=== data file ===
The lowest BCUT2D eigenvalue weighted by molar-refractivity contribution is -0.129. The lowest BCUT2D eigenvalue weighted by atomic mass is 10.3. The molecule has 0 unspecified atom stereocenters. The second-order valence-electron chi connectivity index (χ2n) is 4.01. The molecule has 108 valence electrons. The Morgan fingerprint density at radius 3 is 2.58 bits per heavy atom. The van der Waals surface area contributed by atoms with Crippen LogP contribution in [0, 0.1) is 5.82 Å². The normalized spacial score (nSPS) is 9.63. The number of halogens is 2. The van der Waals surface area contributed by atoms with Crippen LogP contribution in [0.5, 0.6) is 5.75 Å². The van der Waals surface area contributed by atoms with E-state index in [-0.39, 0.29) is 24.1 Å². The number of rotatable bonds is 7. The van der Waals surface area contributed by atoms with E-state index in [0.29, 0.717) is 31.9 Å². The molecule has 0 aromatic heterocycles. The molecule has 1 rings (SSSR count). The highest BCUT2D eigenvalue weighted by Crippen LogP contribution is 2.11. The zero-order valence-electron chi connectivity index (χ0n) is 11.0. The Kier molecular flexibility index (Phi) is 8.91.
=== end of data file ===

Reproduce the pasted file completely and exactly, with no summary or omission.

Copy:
The lowest BCUT2D eigenvalue weighted by molar-refractivity contribution is -0.129. The lowest BCUT2D eigenvalue weighted by atomic mass is 10.3. The molecule has 0 unspecified atom stereocenters. The second-order valence-electron chi connectivity index (χ2n) is 4.01. The molecule has 108 valence electrons. The Morgan fingerprint density at radius 3 is 2.58 bits per heavy atom. The van der Waals surface area contributed by atoms with Crippen LogP contribution in [0, 0.1) is 5.82 Å². The normalized spacial score (nSPS) is 9.63. The number of halogens is 2. The van der Waals surface area contributed by atoms with Crippen LogP contribution in [0.5, 0.6) is 5.75 Å². The van der Waals surface area contributed by atoms with E-state index in [-0.39, 0.29) is 24.1 Å². The number of rotatable bonds is 7. The van der Waals surface area contributed by atoms with E-state index in [0.29, 0.717) is 31.9 Å². The molecule has 0 aromatic heterocycles. The molecule has 1 rings (SSSR count). The highest BCUT2D eigenvalue weighted by Crippen LogP contribution is 2.11. The zero-order valence-electron chi connectivity index (χ0n) is 11.0. The Kier molecular flexibility index (Phi) is 8.91.